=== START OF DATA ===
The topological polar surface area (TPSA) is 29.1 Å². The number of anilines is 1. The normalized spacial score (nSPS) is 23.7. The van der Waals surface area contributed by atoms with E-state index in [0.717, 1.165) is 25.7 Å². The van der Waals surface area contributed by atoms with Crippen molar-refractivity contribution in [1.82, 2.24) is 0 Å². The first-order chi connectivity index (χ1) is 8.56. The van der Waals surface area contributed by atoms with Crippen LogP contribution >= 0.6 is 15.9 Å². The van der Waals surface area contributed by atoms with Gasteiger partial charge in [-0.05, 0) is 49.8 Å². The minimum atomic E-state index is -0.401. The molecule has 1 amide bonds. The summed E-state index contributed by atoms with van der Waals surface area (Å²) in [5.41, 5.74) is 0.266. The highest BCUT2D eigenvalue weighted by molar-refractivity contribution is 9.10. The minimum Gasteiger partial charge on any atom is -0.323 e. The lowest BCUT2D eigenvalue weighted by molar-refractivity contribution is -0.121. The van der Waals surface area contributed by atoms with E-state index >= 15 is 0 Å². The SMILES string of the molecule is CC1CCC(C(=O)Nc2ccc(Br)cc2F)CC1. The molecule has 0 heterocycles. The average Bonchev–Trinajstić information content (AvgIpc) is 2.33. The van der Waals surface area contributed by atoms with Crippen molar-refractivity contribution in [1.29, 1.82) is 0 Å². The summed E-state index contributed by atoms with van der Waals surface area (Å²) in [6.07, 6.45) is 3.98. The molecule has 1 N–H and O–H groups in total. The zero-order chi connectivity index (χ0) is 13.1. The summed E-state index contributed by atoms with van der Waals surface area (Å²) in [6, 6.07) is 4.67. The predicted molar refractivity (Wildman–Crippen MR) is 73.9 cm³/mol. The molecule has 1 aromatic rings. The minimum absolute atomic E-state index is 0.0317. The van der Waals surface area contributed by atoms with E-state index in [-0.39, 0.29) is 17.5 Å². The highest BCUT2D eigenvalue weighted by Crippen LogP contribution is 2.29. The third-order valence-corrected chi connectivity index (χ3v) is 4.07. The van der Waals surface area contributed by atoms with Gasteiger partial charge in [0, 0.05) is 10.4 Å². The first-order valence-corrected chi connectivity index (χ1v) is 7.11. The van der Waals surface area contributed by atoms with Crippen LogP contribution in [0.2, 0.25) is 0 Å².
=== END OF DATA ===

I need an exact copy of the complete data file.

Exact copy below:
The topological polar surface area (TPSA) is 29.1 Å². The number of anilines is 1. The normalized spacial score (nSPS) is 23.7. The van der Waals surface area contributed by atoms with E-state index in [0.717, 1.165) is 25.7 Å². The van der Waals surface area contributed by atoms with Crippen molar-refractivity contribution in [1.82, 2.24) is 0 Å². The first-order chi connectivity index (χ1) is 8.56. The van der Waals surface area contributed by atoms with Crippen LogP contribution >= 0.6 is 15.9 Å². The van der Waals surface area contributed by atoms with Gasteiger partial charge in [-0.05, 0) is 49.8 Å². The minimum atomic E-state index is -0.401. The molecule has 1 amide bonds. The summed E-state index contributed by atoms with van der Waals surface area (Å²) in [5.41, 5.74) is 0.266. The highest BCUT2D eigenvalue weighted by molar-refractivity contribution is 9.10. The minimum Gasteiger partial charge on any atom is -0.323 e. The lowest BCUT2D eigenvalue weighted by molar-refractivity contribution is -0.121. The van der Waals surface area contributed by atoms with E-state index >= 15 is 0 Å². The SMILES string of the molecule is CC1CCC(C(=O)Nc2ccc(Br)cc2F)CC1. The molecule has 0 heterocycles. The average Bonchev–Trinajstić information content (AvgIpc) is 2.33. The van der Waals surface area contributed by atoms with Crippen molar-refractivity contribution in [1.29, 1.82) is 0 Å². The summed E-state index contributed by atoms with van der Waals surface area (Å²) in [6.07, 6.45) is 3.98. The molecule has 1 N–H and O–H groups in total. The zero-order chi connectivity index (χ0) is 13.1. The summed E-state index contributed by atoms with van der Waals surface area (Å²) in [6, 6.07) is 4.67. The predicted molar refractivity (Wildman–Crippen MR) is 73.9 cm³/mol. The molecule has 1 aromatic rings. The minimum absolute atomic E-state index is 0.0317. The van der Waals surface area contributed by atoms with E-state index in [-0.39, 0.29) is 17.5 Å². The highest BCUT2D eigenvalue weighted by Crippen LogP contribution is 2.29. The third-order valence-corrected chi connectivity index (χ3v) is 4.07. The van der Waals surface area contributed by atoms with Gasteiger partial charge in [0, 0.05) is 10.4 Å². The first-order valence-corrected chi connectivity index (χ1v) is 7.11. The van der Waals surface area contributed by atoms with Crippen LogP contribution in [0.2, 0.25) is 0 Å².